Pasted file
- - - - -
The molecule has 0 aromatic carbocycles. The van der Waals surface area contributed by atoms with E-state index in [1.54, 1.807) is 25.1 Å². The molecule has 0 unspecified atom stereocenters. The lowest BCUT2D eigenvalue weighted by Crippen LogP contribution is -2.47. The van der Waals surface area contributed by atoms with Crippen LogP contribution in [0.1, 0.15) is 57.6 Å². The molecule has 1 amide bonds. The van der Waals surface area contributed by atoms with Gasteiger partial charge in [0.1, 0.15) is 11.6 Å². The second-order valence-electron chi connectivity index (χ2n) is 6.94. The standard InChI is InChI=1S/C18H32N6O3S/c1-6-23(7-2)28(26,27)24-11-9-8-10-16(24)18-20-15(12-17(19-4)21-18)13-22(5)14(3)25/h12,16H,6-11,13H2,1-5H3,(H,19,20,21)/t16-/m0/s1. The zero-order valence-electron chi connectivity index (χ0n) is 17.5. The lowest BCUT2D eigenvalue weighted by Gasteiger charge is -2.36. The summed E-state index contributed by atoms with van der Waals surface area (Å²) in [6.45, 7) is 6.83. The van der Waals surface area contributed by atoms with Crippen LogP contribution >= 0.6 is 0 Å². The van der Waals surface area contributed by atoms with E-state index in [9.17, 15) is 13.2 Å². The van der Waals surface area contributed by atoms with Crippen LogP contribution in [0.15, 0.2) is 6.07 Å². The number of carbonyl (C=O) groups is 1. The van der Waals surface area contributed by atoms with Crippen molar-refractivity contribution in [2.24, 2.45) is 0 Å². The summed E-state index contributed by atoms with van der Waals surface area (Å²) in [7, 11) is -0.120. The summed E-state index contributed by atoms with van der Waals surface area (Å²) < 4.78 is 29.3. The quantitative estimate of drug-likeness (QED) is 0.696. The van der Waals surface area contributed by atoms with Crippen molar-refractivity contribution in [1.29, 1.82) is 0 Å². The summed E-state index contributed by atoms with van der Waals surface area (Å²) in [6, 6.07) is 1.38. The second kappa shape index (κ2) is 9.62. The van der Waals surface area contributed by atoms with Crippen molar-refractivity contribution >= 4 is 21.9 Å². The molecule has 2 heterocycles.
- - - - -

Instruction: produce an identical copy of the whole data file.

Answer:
The molecule has 0 aromatic carbocycles. The van der Waals surface area contributed by atoms with E-state index in [1.54, 1.807) is 25.1 Å². The molecule has 0 unspecified atom stereocenters. The lowest BCUT2D eigenvalue weighted by Crippen LogP contribution is -2.47. The van der Waals surface area contributed by atoms with Crippen LogP contribution in [0.1, 0.15) is 57.6 Å². The molecule has 1 amide bonds. The van der Waals surface area contributed by atoms with Gasteiger partial charge in [0.1, 0.15) is 11.6 Å². The second-order valence-electron chi connectivity index (χ2n) is 6.94. The standard InChI is InChI=1S/C18H32N6O3S/c1-6-23(7-2)28(26,27)24-11-9-8-10-16(24)18-20-15(12-17(19-4)21-18)13-22(5)14(3)25/h12,16H,6-11,13H2,1-5H3,(H,19,20,21)/t16-/m0/s1. The zero-order valence-electron chi connectivity index (χ0n) is 17.5. The lowest BCUT2D eigenvalue weighted by Gasteiger charge is -2.36. The summed E-state index contributed by atoms with van der Waals surface area (Å²) in [6.45, 7) is 6.83. The van der Waals surface area contributed by atoms with Crippen LogP contribution >= 0.6 is 0 Å². The van der Waals surface area contributed by atoms with E-state index in [9.17, 15) is 13.2 Å². The van der Waals surface area contributed by atoms with Crippen LogP contribution in [0.15, 0.2) is 6.07 Å². The number of carbonyl (C=O) groups is 1. The van der Waals surface area contributed by atoms with Crippen molar-refractivity contribution in [2.24, 2.45) is 0 Å². The summed E-state index contributed by atoms with van der Waals surface area (Å²) in [7, 11) is -0.120. The summed E-state index contributed by atoms with van der Waals surface area (Å²) < 4.78 is 29.3. The quantitative estimate of drug-likeness (QED) is 0.696. The van der Waals surface area contributed by atoms with Crippen molar-refractivity contribution in [1.29, 1.82) is 0 Å². The summed E-state index contributed by atoms with van der Waals surface area (Å²) in [6, 6.07) is 1.38. The second kappa shape index (κ2) is 9.62. The van der Waals surface area contributed by atoms with Crippen molar-refractivity contribution >= 4 is 21.9 Å². The molecule has 2 heterocycles.